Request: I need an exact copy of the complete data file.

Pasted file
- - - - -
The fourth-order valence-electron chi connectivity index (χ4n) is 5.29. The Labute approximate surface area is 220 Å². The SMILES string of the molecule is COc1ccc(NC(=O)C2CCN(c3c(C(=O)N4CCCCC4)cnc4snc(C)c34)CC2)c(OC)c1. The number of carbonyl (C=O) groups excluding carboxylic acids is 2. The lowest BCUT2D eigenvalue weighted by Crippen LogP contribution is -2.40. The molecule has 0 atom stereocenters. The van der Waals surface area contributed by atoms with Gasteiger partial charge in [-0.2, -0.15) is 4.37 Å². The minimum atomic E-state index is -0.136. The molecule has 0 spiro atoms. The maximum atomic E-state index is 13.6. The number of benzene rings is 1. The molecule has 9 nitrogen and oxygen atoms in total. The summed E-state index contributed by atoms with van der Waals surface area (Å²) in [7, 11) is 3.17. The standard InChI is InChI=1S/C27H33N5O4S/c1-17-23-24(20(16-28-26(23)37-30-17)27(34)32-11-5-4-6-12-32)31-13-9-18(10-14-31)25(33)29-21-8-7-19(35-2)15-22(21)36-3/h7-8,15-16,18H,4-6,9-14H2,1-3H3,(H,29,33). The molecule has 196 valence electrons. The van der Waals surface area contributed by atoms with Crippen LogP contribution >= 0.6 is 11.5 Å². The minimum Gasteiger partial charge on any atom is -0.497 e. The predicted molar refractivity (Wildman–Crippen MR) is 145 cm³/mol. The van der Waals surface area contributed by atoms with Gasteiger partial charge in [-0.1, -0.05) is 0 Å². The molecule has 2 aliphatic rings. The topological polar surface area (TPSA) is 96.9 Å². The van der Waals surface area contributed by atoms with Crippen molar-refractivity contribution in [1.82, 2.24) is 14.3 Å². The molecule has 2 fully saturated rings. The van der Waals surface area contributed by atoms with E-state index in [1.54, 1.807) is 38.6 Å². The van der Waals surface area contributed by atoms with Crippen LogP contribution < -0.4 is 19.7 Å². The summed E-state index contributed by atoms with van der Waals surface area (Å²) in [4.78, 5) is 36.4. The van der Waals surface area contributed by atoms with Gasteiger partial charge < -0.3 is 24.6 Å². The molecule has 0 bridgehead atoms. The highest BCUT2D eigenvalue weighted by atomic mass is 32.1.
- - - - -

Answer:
The fourth-order valence-electron chi connectivity index (χ4n) is 5.29. The Labute approximate surface area is 220 Å². The SMILES string of the molecule is COc1ccc(NC(=O)C2CCN(c3c(C(=O)N4CCCCC4)cnc4snc(C)c34)CC2)c(OC)c1. The number of carbonyl (C=O) groups excluding carboxylic acids is 2. The lowest BCUT2D eigenvalue weighted by Crippen LogP contribution is -2.40. The molecule has 0 atom stereocenters. The van der Waals surface area contributed by atoms with Gasteiger partial charge in [-0.2, -0.15) is 4.37 Å². The minimum atomic E-state index is -0.136. The molecule has 0 spiro atoms. The maximum atomic E-state index is 13.6. The number of benzene rings is 1. The molecule has 9 nitrogen and oxygen atoms in total. The summed E-state index contributed by atoms with van der Waals surface area (Å²) in [7, 11) is 3.17. The standard InChI is InChI=1S/C27H33N5O4S/c1-17-23-24(20(16-28-26(23)37-30-17)27(34)32-11-5-4-6-12-32)31-13-9-18(10-14-31)25(33)29-21-8-7-19(35-2)15-22(21)36-3/h7-8,15-16,18H,4-6,9-14H2,1-3H3,(H,29,33). The molecule has 196 valence electrons. The van der Waals surface area contributed by atoms with Crippen LogP contribution >= 0.6 is 11.5 Å². The minimum Gasteiger partial charge on any atom is -0.497 e. The predicted molar refractivity (Wildman–Crippen MR) is 145 cm³/mol. The van der Waals surface area contributed by atoms with Gasteiger partial charge in [-0.1, -0.05) is 0 Å². The molecule has 2 aliphatic rings. The topological polar surface area (TPSA) is 96.9 Å². The van der Waals surface area contributed by atoms with Crippen molar-refractivity contribution in [1.82, 2.24) is 14.3 Å². The molecule has 2 fully saturated rings. The van der Waals surface area contributed by atoms with E-state index in [1.54, 1.807) is 38.6 Å². The van der Waals surface area contributed by atoms with Crippen LogP contribution < -0.4 is 19.7 Å². The summed E-state index contributed by atoms with van der Waals surface area (Å²) in [4.78, 5) is 36.4. The van der Waals surface area contributed by atoms with Gasteiger partial charge < -0.3 is 24.6 Å². The molecule has 0 bridgehead atoms. The highest BCUT2D eigenvalue weighted by atomic mass is 32.1.